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Food For Thought

How many school children would opt for a healthy meal without any adult guidance?

One of the biggest challenges parents face is the perennial problem of ensuring their child has a healthy balanced diet.

My own parents had an uncanny knack of disguise when it came to encompassing the vegetable patch within what was aptly named “my special mash”.

Whether it the age old trick of camouflage or last resort strategy of blackmail the ongoing food battle between parent and child has been around for generations.

In a world where fast food is king this conflict has become exacerbated even further.

However one pioneering school, Washingborough Academy, may well have found the solution to this problem: if you want children to eat healthy food then get them to grow it!

This is certainly the mantra of head teacher Jason O’Rourke who believes involving children in the production of food will create an ownership and curiosity to stimulate healthy eating.

Fresh from being awarded the National Soil Association Gold Standard Award for catering, a clearly passionate Mr O’Rourke explained: “The children choose what to grow.”

“They are planting it, nurturing and harvesting it.

“All students have food education lessons in which they prepare and cook the food they have grown.

“If they have a personal investment in the food then children are more likely to want to know what it tastes like.”

The issue of children’s diet and the associated health implications is certainly becoming an ever increasing concern for our schools.

“There is a big problem with child obesity in this country,” Mr O’Rourke said.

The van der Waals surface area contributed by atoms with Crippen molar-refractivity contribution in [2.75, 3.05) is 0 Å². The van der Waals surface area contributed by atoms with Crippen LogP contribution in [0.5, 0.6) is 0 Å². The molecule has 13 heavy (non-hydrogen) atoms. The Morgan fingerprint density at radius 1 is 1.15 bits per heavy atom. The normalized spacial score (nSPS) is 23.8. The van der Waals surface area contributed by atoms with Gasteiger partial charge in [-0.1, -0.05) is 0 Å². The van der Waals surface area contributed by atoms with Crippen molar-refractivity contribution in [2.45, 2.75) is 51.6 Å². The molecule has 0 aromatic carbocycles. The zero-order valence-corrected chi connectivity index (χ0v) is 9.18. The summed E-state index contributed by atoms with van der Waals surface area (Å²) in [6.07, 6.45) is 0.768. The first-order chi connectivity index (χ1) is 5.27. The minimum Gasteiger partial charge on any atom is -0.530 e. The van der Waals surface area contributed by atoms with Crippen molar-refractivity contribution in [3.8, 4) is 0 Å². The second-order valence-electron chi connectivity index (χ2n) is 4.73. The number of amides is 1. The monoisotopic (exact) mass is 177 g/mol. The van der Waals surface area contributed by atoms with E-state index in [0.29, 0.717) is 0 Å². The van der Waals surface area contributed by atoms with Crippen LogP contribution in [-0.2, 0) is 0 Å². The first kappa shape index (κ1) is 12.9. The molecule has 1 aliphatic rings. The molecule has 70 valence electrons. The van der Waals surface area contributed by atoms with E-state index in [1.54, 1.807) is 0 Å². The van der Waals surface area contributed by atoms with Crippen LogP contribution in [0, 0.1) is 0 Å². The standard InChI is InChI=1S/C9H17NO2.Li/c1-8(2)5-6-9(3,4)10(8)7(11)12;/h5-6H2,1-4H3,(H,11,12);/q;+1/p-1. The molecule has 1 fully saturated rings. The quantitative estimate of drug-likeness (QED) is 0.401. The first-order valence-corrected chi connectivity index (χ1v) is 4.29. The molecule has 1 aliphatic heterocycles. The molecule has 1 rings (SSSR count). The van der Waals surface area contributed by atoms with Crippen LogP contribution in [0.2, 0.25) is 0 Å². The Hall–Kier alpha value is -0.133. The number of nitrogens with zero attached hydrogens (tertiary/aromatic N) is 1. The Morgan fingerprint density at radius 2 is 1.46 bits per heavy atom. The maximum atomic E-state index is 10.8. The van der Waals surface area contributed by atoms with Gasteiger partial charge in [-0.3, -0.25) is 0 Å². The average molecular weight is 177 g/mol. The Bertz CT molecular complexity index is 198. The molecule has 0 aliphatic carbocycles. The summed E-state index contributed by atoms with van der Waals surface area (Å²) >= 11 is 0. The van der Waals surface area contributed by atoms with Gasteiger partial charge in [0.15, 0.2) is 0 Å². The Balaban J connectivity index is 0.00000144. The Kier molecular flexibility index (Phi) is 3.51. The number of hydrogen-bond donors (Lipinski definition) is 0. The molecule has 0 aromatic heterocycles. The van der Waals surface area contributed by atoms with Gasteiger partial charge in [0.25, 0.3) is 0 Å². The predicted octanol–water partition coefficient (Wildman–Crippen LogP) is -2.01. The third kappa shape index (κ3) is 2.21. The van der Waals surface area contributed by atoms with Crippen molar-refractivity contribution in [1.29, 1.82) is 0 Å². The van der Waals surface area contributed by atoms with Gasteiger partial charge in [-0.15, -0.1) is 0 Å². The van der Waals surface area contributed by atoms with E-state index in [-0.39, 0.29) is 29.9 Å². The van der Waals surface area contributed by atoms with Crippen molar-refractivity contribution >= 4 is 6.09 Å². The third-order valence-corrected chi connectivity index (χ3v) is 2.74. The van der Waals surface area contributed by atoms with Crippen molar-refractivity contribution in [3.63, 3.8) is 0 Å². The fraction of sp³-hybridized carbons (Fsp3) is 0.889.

“One in five children entering primary school are classified as overweight or clinically obese, increasing to one in three by the time they leave.”

Figures released by Public Health England illustrate the serious impact this situation is having on our nation’s children.

Dietary driven type 2 diabetes has generally been a disease associated with adults but the condition is now being found in children as young as 7.

A study carried out on children under 17 revealed that 95% of those diagnosed with type 2 diabetes were overweight and 83% obese.

The diagnosis of asthma in children has also increased with results indicating a prevalence rate of 19.7% in children classified as obese compared to 12.2% in the remaining population.

The main area of cultivation is centred on the school orchard, growing 22 different types of apples which are used for a range of desserts.

Additionally there are 15 vegetable patches producing an array of crops for the schools canteen.

The success of the scheme is intrinsically dependent on educating children to have the capacity to make their own lifestyle choices.

Ultimately will the habits instilled within the parameters of the school canteen transcend to the choices children make when beyond the constraints of parents or teachers.

How many children, given the choice, will choose an apple over a packet of sweets or vegetable soup over burger and fries?

It needs to become a lifestyle selection, ingrained in children as a natural choice as oppose to a reluctant alternative.

The signs at Washingborough are promising with the children undoubtedly investing in Mr O’Rourke’s mantra.

Claudia Fillingham, 9, enthusiastically explained: “I love the fact that we get to see where our foods come from.”

Classmate Campbell Gray, 10, endorsed this view.

“I enjoy growing our own food because then when we cook with it I know the food is fresh,” he said.

The success of Washingborough is infectious with the school now delivering its food produce to two nearby schools.

Whilst the seeds of success are being sewn at micro level there will need to be a cataclysmic cultural shift nationally to tackle the obesity problem pervading our countries children.

For now, all Mr O’Rourke can focus on is ensuring he educates the children of Washingborough to make the correct dietary choices in their future.

Whilst a child’s academic education is important it becomes insignificant when compared to their health.

As Mr O’Rourke succinctly explained: “Learning your times table is important but it will not make you healthier or increase your lifespan.”

“Educating students on the importance of food and a healthy diet will.”

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